It is. It's huge. I think that's actually one of the biggest kind of calls for information professionals in general and records professionals in specific over the next like 10-15 years, is we need to be much more vocal. We need to be at the table. I'm really privileged and honored that Mozilla chose my team to implement a Responsible Computing Initiative for the whole of San Jose State University over the next year.

DARRA HOFMAN

Because we're coming from that information professional perspective where we're able to say, yes, of course, we need our computer scientists. We have wonderful computer scientists on the team, but everyone is impacted by this tech ecosystem, this information ecosystem, and we all need to have a seat at the table.

DARRA HOFMAN

And as the specialist in trustworthy information and in things like information literacy, we need to be sitting at the table in all of these discussions, and so bringing those tools and that power to our students is something that I feel incredibly privileged and driven to do on the education side but I think it's going to take a lot more, you know, of course, in higher ed, we do what we do, but I think that it's going to require sort of this wholesale shift in, you know, we need to stop looking at information professionals as shushes and cardigans on the library side, or boring people sitting with dusty manuscripts in the archive.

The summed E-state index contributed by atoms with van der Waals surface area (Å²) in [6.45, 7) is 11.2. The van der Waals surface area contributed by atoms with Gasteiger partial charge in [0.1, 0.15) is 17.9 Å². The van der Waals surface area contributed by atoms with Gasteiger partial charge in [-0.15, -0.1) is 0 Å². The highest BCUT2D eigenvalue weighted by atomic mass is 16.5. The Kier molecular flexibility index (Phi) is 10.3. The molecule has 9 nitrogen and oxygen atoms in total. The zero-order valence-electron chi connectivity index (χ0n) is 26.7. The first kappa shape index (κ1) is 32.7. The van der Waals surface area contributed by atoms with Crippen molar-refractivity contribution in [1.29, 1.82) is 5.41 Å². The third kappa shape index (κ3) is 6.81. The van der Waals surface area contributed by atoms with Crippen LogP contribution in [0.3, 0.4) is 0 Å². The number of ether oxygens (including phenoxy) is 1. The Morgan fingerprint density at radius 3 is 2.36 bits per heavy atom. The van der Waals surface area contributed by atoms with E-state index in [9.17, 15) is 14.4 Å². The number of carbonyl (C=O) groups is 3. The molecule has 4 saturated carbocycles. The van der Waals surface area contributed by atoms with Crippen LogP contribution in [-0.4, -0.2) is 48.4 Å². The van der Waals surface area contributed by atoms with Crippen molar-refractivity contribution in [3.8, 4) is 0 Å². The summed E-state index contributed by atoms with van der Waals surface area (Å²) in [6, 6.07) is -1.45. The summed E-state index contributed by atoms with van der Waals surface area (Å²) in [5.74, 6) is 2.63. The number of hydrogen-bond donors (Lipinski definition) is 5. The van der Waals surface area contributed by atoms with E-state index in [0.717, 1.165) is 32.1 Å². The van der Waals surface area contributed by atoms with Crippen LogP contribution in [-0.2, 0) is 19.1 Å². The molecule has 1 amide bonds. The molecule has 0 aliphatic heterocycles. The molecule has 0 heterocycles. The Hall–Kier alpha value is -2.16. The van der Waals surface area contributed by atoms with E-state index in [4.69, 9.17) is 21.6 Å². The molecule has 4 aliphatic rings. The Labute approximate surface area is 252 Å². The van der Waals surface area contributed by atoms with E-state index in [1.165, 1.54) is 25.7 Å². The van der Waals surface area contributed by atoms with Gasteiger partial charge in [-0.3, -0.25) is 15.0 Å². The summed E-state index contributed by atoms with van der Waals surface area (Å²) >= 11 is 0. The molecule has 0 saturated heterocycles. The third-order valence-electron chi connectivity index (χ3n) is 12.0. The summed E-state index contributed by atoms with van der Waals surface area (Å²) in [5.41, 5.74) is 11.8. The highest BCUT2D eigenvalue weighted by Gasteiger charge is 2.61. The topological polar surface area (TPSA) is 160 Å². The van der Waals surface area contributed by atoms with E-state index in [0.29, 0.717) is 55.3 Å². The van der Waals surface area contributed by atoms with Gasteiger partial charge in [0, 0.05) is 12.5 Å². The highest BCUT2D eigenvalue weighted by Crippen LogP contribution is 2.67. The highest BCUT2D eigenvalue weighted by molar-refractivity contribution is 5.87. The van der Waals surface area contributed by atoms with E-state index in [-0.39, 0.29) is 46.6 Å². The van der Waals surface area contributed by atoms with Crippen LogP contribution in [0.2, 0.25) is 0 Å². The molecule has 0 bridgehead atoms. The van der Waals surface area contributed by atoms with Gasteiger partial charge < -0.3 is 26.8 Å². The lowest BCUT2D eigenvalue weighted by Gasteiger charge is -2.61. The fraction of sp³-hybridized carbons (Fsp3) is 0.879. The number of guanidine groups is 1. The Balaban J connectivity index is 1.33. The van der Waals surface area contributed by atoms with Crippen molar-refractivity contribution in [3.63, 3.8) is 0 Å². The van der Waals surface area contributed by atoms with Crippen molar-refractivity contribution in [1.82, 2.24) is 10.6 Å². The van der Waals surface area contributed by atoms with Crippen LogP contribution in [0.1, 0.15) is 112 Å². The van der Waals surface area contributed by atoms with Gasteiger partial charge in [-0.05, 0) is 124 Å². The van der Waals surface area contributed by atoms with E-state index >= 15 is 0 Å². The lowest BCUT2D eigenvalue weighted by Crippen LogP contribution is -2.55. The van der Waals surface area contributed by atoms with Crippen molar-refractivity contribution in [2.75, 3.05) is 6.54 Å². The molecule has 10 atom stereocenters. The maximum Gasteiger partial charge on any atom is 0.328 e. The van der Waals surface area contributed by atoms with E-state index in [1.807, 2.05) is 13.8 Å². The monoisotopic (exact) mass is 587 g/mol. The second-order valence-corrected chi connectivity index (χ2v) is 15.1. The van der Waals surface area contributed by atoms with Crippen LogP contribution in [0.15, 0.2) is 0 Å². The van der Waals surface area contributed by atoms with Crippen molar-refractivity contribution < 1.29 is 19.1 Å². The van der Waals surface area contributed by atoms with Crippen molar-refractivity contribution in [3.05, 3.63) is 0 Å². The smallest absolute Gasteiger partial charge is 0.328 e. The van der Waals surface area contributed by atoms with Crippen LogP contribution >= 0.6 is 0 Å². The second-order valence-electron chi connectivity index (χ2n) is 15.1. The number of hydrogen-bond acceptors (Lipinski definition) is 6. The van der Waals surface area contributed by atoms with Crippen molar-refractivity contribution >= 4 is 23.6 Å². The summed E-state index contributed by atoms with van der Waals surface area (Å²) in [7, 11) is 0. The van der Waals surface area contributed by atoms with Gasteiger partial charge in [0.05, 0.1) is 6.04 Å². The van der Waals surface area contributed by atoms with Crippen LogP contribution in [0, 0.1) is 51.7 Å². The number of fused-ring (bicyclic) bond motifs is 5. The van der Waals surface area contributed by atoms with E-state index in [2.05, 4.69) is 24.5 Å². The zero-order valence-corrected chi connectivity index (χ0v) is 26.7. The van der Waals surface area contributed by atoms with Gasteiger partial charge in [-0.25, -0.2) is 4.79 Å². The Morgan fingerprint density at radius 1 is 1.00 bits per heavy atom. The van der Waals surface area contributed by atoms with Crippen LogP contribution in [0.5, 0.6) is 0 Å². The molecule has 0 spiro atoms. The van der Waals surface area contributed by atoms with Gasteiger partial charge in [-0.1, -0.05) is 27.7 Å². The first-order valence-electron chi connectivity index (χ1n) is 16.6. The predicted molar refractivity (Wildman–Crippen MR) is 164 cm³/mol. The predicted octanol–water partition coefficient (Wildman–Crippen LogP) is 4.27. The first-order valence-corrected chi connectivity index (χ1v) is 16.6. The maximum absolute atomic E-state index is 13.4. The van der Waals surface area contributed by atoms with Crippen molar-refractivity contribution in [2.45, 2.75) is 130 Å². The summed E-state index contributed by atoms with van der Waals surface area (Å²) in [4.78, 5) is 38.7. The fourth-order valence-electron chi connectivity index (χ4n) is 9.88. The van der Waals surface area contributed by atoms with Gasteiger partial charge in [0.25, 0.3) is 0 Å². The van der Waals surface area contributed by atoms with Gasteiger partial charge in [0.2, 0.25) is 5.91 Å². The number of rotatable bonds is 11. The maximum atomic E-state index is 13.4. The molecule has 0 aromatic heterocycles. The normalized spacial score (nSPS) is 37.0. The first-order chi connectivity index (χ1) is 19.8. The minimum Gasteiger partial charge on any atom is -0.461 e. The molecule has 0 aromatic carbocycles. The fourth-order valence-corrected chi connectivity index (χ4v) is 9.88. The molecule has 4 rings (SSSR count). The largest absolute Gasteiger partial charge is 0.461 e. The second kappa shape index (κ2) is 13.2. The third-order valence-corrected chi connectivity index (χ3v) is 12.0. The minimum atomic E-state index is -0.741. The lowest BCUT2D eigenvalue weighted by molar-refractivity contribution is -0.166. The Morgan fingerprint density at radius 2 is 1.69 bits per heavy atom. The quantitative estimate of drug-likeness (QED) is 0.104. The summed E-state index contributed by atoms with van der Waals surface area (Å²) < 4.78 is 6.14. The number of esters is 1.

DARRA HOFMAN

But as folks who have that really rare and valuable set of soft skills, information skills, and tech skills, you can't graduate an archives program anymore if you can't do, you know, metadata, right? So, bringing that unique perspective to these problems, having us at the table in Silicon Valley, I think that's how it has to be moving forward.

ANTHONY WOODWARD

Great answer. And congratulations on, I didn't realize that you'd won the RCC, the Responsible Computing Challenge at Mozilla. So, congratulations on that.  

DARRA HOFMAN

Oh, thank you.  

ANTHONY WOODWARD

Because I do know some other people that went for it and weren't, didn't quite make it through and that's not actually an easy part to get through.

DARRA HOFMAN

I'm very blessed to have a wonderful team of, you know, we have a cultural competence specialist, an AI specialist, and a computer vision specialist, and so, and folks who just really support that vision of computing technology as a broader, you know, socio-technical infrastructure. You know, what it really comes down to is we understand records as an infrastructure, and we don't yet understand computing as an infrastructure in a lot of ways.

KRIS BROWN